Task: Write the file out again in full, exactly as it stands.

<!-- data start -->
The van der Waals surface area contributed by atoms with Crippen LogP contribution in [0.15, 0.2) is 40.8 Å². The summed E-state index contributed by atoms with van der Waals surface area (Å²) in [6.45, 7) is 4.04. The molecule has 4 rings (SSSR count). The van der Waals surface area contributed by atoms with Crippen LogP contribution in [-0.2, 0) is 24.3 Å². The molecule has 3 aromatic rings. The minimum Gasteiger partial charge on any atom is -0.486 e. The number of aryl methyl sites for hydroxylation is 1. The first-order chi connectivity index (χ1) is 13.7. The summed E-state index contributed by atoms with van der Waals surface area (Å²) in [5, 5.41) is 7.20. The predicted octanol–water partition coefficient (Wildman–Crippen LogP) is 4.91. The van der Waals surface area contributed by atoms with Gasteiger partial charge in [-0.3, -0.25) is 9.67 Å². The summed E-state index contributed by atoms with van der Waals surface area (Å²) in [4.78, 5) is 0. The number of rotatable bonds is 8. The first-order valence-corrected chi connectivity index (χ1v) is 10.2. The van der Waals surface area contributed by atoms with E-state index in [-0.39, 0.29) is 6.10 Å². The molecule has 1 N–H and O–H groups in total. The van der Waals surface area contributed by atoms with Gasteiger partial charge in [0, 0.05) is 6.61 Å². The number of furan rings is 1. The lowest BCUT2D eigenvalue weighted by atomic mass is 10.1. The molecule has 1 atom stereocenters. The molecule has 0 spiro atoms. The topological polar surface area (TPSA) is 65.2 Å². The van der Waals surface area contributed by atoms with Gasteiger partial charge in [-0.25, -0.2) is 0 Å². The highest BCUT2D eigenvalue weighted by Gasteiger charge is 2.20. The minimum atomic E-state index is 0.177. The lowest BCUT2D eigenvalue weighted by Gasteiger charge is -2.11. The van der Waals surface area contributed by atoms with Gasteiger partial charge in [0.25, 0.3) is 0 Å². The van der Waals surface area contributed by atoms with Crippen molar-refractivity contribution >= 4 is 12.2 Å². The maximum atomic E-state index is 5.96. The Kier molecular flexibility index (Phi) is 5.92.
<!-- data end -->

The van der Waals surface area contributed by atoms with Crippen LogP contribution in [0.15, 0.2) is 40.8 Å². The summed E-state index contributed by atoms with van der Waals surface area (Å²) in [6.45, 7) is 4.04. The molecule has 4 rings (SSSR count). The van der Waals surface area contributed by atoms with Crippen LogP contribution in [-0.2, 0) is 24.3 Å². The molecule has 3 aromatic rings. The minimum Gasteiger partial charge on any atom is -0.486 e. The number of aryl methyl sites for hydroxylation is 1. The first-order chi connectivity index (χ1) is 13.7. The summed E-state index contributed by atoms with van der Waals surface area (Å²) in [5, 5.41) is 7.20. The predicted octanol–water partition coefficient (Wildman–Crippen LogP) is 4.91. The van der Waals surface area contributed by atoms with Gasteiger partial charge in [-0.3, -0.25) is 9.67 Å². The summed E-state index contributed by atoms with van der Waals surface area (Å²) in [4.78, 5) is 0. The number of rotatable bonds is 8. The first-order valence-corrected chi connectivity index (χ1v) is 10.2. The van der Waals surface area contributed by atoms with E-state index in [-0.39, 0.29) is 6.10 Å². The molecule has 1 N–H and O–H groups in total. The van der Waals surface area contributed by atoms with Gasteiger partial charge in [0, 0.05) is 6.61 Å². The number of furan rings is 1. The lowest BCUT2D eigenvalue weighted by atomic mass is 10.1. The molecule has 1 atom stereocenters. The molecule has 0 spiro atoms. The topological polar surface area (TPSA) is 65.2 Å². The van der Waals surface area contributed by atoms with Gasteiger partial charge in [-0.25, -0.2) is 0 Å². The highest BCUT2D eigenvalue weighted by Gasteiger charge is 2.20. The minimum atomic E-state index is 0.177. The lowest BCUT2D eigenvalue weighted by Gasteiger charge is -2.11. The van der Waals surface area contributed by atoms with Gasteiger partial charge in [0.25, 0.3) is 0 Å². The van der Waals surface area contributed by atoms with Crippen molar-refractivity contribution >= 4 is 12.2 Å². The maximum atomic E-state index is 5.96. The Kier molecular flexibility index (Phi) is 5.92.